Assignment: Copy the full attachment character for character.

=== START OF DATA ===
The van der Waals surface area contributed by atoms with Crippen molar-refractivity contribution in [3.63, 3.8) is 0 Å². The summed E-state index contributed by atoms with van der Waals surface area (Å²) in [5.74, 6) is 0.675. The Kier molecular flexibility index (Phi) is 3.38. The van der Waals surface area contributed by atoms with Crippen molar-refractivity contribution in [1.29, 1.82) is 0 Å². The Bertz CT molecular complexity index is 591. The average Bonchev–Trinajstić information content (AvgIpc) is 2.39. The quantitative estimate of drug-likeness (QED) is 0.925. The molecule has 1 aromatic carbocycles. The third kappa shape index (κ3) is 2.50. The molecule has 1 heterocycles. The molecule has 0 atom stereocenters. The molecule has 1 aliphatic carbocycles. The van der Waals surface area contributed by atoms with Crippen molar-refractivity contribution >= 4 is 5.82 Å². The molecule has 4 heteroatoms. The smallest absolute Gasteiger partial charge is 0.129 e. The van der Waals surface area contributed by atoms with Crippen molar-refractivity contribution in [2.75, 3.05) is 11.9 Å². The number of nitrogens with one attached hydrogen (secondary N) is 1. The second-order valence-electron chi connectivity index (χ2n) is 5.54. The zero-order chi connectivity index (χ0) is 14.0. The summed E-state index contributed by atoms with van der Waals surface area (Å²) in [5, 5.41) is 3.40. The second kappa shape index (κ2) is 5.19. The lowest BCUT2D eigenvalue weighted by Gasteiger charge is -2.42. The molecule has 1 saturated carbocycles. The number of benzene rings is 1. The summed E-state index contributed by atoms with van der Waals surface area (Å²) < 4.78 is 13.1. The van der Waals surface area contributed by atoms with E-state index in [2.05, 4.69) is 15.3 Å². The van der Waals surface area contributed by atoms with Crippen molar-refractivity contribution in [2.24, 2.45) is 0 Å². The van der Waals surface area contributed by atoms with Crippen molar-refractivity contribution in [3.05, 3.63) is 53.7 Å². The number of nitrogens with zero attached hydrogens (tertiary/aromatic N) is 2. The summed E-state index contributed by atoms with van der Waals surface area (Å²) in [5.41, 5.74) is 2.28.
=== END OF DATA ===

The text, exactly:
The van der Waals surface area contributed by atoms with Crippen molar-refractivity contribution in [3.63, 3.8) is 0 Å². The summed E-state index contributed by atoms with van der Waals surface area (Å²) in [5.74, 6) is 0.675. The Kier molecular flexibility index (Phi) is 3.38. The van der Waals surface area contributed by atoms with Crippen molar-refractivity contribution in [1.29, 1.82) is 0 Å². The Bertz CT molecular complexity index is 591. The average Bonchev–Trinajstić information content (AvgIpc) is 2.39. The quantitative estimate of drug-likeness (QED) is 0.925. The molecule has 1 aromatic carbocycles. The third kappa shape index (κ3) is 2.50. The molecule has 1 heterocycles. The molecule has 0 atom stereocenters. The molecule has 1 aliphatic carbocycles. The van der Waals surface area contributed by atoms with Crippen molar-refractivity contribution >= 4 is 5.82 Å². The molecule has 4 heteroatoms. The smallest absolute Gasteiger partial charge is 0.129 e. The van der Waals surface area contributed by atoms with Crippen molar-refractivity contribution in [2.75, 3.05) is 11.9 Å². The number of nitrogens with one attached hydrogen (secondary N) is 1. The second-order valence-electron chi connectivity index (χ2n) is 5.54. The zero-order chi connectivity index (χ0) is 14.0. The summed E-state index contributed by atoms with van der Waals surface area (Å²) in [5, 5.41) is 3.40. The second kappa shape index (κ2) is 5.19. The lowest BCUT2D eigenvalue weighted by Gasteiger charge is -2.42. The molecule has 1 saturated carbocycles. The number of benzene rings is 1. The summed E-state index contributed by atoms with van der Waals surface area (Å²) < 4.78 is 13.1. The van der Waals surface area contributed by atoms with E-state index in [2.05, 4.69) is 15.3 Å². The van der Waals surface area contributed by atoms with Crippen molar-refractivity contribution in [2.24, 2.45) is 0 Å². The van der Waals surface area contributed by atoms with Crippen molar-refractivity contribution in [3.05, 3.63) is 53.7 Å². The number of nitrogens with zero attached hydrogens (tertiary/aromatic N) is 2. The summed E-state index contributed by atoms with van der Waals surface area (Å²) in [5.41, 5.74) is 2.28.